In the technological age of fake news there seems no way to avoid it. It becomes even more of an issue when people aren't aware of other people's or their own biases and subconscience opinions. That's where the idea for this website comes in. It tells you news source's publishing biases and helps to improve your ability to identify and work around this issue by gathering a collection of news media for personal analysis, thought, and consumption from all political sides and standpoints.

What it does

"The Nooz" scan the entirety of the most popular news outlets from some of the most liberal like MSNBC to some of the most conservative like Fox News as well as some of the most neutral like the Wall Street Journal to some of the most biased like Info Wars for breaking news. A search capability is integrated into the platform so the user can become educated not only about the facts but the way the information is presented by all of the media.

How we built it

The first step was to formulate the idea and create a development plan. We decided to split up our application into two main development sections: front end and back end. This way, we could maximize efficiency and utilize the the full capacity of our team's individual strengths. We used an agile software development process to incrementally build small pieces of the application in such a way that each piece was a functional component of the app. In the back end we had to research and individually create a web scraper for each of the 14 most popular news websites we used to compile the articles and gather its data. We created our own rest api to send data between our back end and the front end. The first essential step was to actually draw out and design the web page of the front end. This design was created react js and python to achieve the design we had in mind. The next step was containerization so all element and components of the screen were divided into individual containers. Finally, the last step was connecting the front and and the back end with http requests to hit the api we created. We hosted both ends on AWS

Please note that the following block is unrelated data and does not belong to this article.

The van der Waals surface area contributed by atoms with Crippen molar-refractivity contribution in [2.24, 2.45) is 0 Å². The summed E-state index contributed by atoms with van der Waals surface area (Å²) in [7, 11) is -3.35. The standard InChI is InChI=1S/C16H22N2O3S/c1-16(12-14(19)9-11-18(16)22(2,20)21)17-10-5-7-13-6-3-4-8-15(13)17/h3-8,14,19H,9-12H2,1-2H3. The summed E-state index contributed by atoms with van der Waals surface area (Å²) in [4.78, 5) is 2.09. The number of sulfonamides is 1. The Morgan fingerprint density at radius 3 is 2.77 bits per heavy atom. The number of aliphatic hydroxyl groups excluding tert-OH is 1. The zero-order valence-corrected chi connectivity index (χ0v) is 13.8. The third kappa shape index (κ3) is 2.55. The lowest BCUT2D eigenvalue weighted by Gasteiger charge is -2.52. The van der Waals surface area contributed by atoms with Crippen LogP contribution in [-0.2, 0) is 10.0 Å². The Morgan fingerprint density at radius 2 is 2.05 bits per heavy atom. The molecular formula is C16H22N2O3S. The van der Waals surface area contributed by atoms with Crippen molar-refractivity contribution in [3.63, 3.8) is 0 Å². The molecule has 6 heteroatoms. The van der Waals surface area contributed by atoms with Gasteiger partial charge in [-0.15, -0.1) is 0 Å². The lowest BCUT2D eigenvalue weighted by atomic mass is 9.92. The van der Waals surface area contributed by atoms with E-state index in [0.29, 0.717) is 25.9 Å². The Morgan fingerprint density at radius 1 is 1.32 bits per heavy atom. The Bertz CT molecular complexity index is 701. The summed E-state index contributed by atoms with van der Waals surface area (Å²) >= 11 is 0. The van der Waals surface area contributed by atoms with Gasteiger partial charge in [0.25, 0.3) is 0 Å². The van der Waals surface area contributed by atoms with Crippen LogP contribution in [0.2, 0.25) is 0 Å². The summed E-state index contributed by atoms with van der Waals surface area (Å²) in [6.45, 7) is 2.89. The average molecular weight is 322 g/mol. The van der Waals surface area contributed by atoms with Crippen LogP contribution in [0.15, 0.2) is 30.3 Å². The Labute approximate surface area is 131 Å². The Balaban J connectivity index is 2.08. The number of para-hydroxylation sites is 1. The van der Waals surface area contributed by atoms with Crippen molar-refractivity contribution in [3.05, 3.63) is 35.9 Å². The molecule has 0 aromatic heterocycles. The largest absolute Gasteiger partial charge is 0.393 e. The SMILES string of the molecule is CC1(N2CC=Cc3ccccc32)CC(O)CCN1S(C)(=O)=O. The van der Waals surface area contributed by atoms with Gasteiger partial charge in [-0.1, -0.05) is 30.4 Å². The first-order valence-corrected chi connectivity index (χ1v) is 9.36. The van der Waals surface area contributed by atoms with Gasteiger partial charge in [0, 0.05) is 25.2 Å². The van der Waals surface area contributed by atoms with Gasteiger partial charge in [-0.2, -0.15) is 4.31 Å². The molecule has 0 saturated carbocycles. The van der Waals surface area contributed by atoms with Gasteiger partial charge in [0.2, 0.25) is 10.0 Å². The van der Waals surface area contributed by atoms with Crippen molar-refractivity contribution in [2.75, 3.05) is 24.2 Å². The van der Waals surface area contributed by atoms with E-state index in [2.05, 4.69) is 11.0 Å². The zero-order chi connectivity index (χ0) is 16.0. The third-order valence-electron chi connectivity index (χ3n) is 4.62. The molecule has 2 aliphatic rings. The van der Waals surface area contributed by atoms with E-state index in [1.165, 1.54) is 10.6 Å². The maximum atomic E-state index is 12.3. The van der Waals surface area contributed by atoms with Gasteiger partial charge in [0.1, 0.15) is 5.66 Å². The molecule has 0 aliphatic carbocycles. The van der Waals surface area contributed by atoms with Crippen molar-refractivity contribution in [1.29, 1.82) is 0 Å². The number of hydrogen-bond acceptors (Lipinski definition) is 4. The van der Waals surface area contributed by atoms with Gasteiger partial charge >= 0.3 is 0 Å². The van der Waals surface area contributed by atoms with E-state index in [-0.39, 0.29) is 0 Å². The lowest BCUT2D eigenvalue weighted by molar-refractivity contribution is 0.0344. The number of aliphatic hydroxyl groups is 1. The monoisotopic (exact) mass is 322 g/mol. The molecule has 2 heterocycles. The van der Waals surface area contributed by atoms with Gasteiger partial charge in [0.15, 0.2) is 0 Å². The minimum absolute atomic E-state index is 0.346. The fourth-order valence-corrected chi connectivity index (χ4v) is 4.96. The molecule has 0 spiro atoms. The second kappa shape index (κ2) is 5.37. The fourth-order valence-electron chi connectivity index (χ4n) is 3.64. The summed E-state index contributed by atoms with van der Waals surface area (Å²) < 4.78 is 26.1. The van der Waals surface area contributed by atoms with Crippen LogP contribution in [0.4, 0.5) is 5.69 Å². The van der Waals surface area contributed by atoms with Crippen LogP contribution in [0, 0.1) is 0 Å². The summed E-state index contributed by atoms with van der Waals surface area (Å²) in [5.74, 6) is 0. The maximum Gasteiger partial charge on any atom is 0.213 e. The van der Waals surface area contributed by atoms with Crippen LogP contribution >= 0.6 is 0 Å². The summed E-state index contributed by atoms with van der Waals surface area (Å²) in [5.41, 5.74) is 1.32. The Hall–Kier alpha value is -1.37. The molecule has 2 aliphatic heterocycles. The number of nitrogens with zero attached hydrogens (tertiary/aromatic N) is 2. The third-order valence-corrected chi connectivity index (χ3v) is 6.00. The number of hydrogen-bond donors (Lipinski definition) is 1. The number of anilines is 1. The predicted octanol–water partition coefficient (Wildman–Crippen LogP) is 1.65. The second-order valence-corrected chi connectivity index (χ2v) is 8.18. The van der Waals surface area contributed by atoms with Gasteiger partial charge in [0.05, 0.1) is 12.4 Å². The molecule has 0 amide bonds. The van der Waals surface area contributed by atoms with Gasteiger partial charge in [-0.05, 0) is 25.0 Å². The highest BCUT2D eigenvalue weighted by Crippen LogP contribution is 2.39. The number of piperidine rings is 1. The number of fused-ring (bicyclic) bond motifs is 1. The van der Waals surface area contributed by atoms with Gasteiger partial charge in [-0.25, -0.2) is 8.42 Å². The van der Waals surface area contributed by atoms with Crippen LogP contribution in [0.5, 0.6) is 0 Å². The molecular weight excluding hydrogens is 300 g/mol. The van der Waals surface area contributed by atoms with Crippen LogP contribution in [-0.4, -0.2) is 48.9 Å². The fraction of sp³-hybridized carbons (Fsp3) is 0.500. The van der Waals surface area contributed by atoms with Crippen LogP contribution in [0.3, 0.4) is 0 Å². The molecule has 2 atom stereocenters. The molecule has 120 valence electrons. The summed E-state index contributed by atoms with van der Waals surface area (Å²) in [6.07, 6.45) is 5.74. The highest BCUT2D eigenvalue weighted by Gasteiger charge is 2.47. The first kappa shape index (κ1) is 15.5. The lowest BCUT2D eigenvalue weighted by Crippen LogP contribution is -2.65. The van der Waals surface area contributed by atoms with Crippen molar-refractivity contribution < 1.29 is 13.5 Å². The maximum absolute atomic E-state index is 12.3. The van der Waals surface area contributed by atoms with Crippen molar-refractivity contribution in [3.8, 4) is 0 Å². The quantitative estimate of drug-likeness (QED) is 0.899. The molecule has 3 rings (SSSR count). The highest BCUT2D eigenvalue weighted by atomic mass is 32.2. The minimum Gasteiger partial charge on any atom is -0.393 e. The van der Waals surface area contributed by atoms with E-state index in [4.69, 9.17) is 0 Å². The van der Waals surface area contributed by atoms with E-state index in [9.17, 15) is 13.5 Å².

Challenges we ran into

There were a large variety of challenges we ran into while creating this project, most of which had to do with our lack of initial knowledge on specific topics and the continual customization necessary to complete our desired project. The first issue we had was setting up AWS. None of us have had substantial experience with AWS, which was necessary to connect our graphic front-end and our python heavy back-end components on our rest API. We had to overcome this obstacle by teaching ourselves with enough time to still test the functionality and reliability of our code. In addition to this, majority of the configuration tutorials and online help weren't up to date or delivered the information in a way that took us a while to implement, creating an entirely new hurdle to jump over. The second major issue was the sheer number unique differences each news source presented itself with. In order to use beautiful soup to properly parse the HTML code from the websites in python, we needed to be able to scrape each individual online source with accuracy, precision, and speed. Each website had its own HTML code which required each source to be uniquely analyzed for patterns in the HTML elements to not only gather every single news article but to detect and disregard ads, videos, and duplicate media. Not only was this a challenge in and of itself, but at the beginning our team had a very limited knowledge of HTML, so we had to overcome the issue of combing thought the entire code to find patterns in a new coding language.

What's next for The Nooz- Bias in the Media

There are many aspects that in the future we would love to add. The main addition that we really wanted to include was a personal bias section. This section can be seen modeled in our Profile tab. Essentially, what would happen is that after signing in, the user can view articles via the website and every view would be cataloged in a database staring all of the user’s history. From there, the average of all news source visits would be calculated and stored in a visual format where the user can see their own bias based upon there viewing preferences.

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